According to Apple, to use a PowerBook in SCSI Disk mode withYosemite, the latter must be configured with one of Apple's SCSI cardoptions (obviously, since Yosemite has no standard SCSI). Apple'srecommended solution is to use the Apple Ultra PCI SCSI card, which isavailable as a Build To Order option from the Apple Store. This cardships with an HD50 to 25 pin adapter for use with a standard SCSIsystem cable.

Here are the steps necessary to connect a PowerBook in SCSI DiskMode to a Power Macintosh Blue & White G3 Yosemite:

  1. If necessary, disable the PowerBook password security option.
  2. Set up the SCSI Disk Mode control panel to use a unique SCSIID.
  3. Shut down the PowerBook.
  4. Shut down the Yosemite.
  5. Connect the HD50 to 25 Pin adapter to the SCSI card's externalconnector.
  6. Connect a standard SCSI system cable to the adapter.
  7. Connect a PowerBook HDI-30 Disk Adapter cable to the SCSI SystemCable.
  8. Connect the small connector on the HDI-30 Disk Adapter cable to theSCSI port on the back of the PowerBook.
  9. Turn on the PowerBook; this should display the SCSI symbol with theSCSI ID number in the middle of it on the screen.
  10. Turn on the Yosemite.

The PowerBook's hard disk volume(s) should show up on the desktop ofthe Power Macintosh once the computer has started up.

Or not. Please refer to my recent article about PowerBooks and SCSIfor more on possible issues you may encounter. See list of links at theend of the column.

Note that the Apple Single Channel Ultra2 SCSI PCI card may notfunction correctly with the PowerBook in SCSI disk mode, treating theSCSI bus as unterminated. In that case, multiple hard drive icons willappear on the Yosemite's desktop. This is an issue with the way thatthe card interacts with the PowerBook SCSI Disk mode software.

In this case, Apple unfortunately offers no further advice.

Newer Technology FireWire CardBus Card for PowerBook G3

Newer Technology, Inc. hasannounced the first FireWire CardBus PC Card for the new Lombard and G3Series II notebooks. FireWire 2 Go enables users to easily connect toany self-powered FireWire device including external hard drives,digital video cameras and suchlike.

FireWire 2 Go consists of a Type II card, a PC Card to FireWiredongle and an eight-foot 4-pin to 6-pin FireWire adapter cable (for DVcameras and camcorders). Supplied software on CD-ROM includes Apple'sFireWire 2.1 Installer and QuickTime Pro version 4. FireWire 2 Gosupports Mac OS 8.6 or later.

The Newer adapter automatically adjusts to the fastest availablespeed supported by the connected FireWire device, which ensures maximumperformance while supporting FireWire transfer rates of 100 Mb, 200 Mband 400 megabits per second.

FireWire 2 Go is compatible with Apple's second generation PowerBookG3 Series I and II (WallStreet and PDQ), as well as futureCardBus-enabled PowerBook G3 models running Mac OS 8.6 or later. Aminimum CPU speed of 300 MHz is recommended, but as far as I canfathom, there should be no reason why it would not work with the 233,250, 266, and 292 models as well, albeit with a speed penalty. Fond outfor sure before buying, however.

For users of Series I and II PowerBook G3 notebooks running earlierversions of the Mac OS, the Mac OS 8.6 Update is available on the Appleweb site at http://www.apple.com/macos/.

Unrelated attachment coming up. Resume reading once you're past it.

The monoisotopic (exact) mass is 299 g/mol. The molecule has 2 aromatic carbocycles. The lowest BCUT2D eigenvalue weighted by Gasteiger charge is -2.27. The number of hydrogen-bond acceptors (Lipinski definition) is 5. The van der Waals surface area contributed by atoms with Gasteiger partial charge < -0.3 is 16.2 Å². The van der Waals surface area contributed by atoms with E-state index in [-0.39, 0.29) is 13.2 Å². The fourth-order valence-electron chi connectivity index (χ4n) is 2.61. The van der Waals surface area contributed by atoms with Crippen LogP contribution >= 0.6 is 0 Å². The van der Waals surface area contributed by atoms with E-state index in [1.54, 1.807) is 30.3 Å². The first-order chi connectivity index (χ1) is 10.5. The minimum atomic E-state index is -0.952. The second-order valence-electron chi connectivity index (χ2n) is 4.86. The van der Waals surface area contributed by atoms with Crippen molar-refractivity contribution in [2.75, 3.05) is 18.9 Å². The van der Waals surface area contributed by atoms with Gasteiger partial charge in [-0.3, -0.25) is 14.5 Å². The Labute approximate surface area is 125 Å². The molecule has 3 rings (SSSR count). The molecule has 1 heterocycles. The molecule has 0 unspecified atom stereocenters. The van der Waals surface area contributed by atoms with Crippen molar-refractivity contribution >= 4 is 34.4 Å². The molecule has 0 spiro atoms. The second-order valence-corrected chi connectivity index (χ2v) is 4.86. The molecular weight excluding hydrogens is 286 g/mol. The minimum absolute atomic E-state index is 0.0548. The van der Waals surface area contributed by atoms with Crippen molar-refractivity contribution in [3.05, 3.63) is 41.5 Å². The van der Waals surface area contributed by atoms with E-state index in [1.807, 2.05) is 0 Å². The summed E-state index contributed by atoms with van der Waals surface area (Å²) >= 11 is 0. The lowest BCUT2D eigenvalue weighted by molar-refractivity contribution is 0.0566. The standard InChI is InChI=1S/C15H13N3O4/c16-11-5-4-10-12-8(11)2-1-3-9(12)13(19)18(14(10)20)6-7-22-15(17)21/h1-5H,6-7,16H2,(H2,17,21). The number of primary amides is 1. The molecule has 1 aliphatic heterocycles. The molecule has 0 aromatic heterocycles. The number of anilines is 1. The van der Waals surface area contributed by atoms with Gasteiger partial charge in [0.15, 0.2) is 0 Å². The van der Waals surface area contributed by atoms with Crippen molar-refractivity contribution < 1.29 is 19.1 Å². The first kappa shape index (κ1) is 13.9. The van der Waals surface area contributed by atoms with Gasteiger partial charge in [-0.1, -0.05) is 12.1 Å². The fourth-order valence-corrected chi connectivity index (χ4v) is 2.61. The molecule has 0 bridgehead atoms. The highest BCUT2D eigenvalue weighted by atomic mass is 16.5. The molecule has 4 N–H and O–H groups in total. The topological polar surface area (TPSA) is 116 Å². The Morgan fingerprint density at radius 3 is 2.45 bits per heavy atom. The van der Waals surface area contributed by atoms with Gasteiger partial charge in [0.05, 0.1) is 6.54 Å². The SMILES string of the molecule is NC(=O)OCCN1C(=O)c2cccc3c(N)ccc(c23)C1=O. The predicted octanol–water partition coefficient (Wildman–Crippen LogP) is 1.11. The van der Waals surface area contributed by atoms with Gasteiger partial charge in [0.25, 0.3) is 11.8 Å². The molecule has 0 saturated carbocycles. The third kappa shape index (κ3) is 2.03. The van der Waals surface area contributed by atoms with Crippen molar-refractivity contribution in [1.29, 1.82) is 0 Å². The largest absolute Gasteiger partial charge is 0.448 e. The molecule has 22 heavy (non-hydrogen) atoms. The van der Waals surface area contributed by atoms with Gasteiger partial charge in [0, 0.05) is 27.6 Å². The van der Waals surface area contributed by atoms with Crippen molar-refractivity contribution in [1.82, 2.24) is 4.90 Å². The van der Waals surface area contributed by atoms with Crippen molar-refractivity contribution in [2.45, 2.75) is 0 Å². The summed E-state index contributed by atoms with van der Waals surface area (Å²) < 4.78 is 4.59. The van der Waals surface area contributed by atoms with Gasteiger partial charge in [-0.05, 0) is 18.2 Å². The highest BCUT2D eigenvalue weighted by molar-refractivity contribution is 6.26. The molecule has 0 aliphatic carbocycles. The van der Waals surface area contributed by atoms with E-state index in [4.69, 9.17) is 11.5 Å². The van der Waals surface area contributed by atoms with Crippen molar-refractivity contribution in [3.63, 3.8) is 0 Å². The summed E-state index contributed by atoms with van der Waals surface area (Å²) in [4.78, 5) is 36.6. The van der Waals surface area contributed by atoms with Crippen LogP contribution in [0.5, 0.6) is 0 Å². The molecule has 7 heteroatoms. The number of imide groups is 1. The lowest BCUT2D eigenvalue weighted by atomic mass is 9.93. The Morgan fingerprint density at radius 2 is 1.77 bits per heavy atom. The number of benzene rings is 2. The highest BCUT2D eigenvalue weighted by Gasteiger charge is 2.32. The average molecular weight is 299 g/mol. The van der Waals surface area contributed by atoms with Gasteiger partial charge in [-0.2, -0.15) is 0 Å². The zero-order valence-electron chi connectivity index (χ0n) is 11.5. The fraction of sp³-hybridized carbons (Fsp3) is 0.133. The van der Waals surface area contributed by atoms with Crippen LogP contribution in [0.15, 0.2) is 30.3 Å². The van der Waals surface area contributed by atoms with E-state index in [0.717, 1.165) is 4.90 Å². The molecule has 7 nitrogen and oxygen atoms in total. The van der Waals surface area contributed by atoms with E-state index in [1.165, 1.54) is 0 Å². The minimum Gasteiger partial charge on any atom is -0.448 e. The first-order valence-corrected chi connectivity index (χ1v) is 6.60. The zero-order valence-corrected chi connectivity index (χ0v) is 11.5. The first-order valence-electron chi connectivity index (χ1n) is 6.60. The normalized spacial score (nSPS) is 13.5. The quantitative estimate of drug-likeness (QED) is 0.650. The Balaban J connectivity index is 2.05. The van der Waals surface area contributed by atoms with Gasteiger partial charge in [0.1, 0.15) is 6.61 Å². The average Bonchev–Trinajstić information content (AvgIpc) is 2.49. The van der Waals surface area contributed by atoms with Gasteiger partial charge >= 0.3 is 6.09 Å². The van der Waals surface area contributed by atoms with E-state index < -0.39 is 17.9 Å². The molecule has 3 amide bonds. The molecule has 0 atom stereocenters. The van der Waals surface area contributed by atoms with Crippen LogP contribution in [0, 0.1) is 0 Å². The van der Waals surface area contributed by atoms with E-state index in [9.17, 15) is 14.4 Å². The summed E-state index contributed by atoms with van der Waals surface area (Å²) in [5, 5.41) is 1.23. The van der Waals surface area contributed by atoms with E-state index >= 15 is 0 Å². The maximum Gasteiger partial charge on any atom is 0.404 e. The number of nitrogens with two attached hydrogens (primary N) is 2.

FireWire 2 Go will be available in June at an estimated street priceof $249.

New Canon Multifunction Printer/Copier/Scanner/Fax Machine forLombard, iMac, And Yosemite

This is cool.

Canon Computer Systems Inc.(CCSI) this week announced the MultiPASS C635, the industry's firstApple-compatible multifunction printer.

The Canon MultiPASS C635 is designed specifically for the Applemarket, and combines photorealistic color printing, color scanning,color copying and plain-paper faxing in one unit. The MFP offersCanon's PhotoRealism and Color Bubble Jet printing at approximately 6.5pages-per-minute in black, approximately 2.5 ppm in color, and featuresfast 600 dpi, an automatic document feeder, and color scanning.

Scheduled to ship in July, the MultiPASS C635 will carry anestimated street price of $379, and will be bundled with Canon Creativesoftware for the Mac SOHO professional. Initially, the MultiPASS C635will be available through Mac-specific catalogues and online viaauthorized resellers. Canon will also be pursuing full retaildistribution through Apple authorized dealers in the Fall.

According to InfoBeads, a Ziff-Davis Company in La Jolla, Calif.,Apple now accounts for 13% of U.S. retail and mail-order PC sales, morethan double its share from a year earlier.

MultiPASS C635 features include:

Canon also offers software applications on a software CD-ROMspecifically designed for the Mac home office/small business customerand are a customized Mac version of Canon's award-winning CanonCreative software. The suite includes a simple, easy-to-use MultiPASSDesktop Manager (from Infowave Software Inc.) that allows users toquickly print, scan or copy; Adobe PhotoDeluxe 2.0 for photo imagemanagement and graphics editing; and ScanSoft's TextBridge ProfessionalOptical Character Recognition (OCR) application software for scanningtext. In addition, MultiPASS C635 users will receive free membership toan online SOHO community where users can host their own web pages.

VST Announces PowerBook G3 "Lombard" Accessories

VST Technologies, Inc. hasannounced a line of storage and power accessories for the new "Lombard"Macintosh PowerBook G3 Series portables.

The new VST storage products include:

VST's new power products include a two-position VST Smart-Charger,AC Power Adapter and a DC Automobile Adapter. VST will also bundle anApple Lithium Ion (Li-Ion) battery together with the VST Charger andApple AC adapter.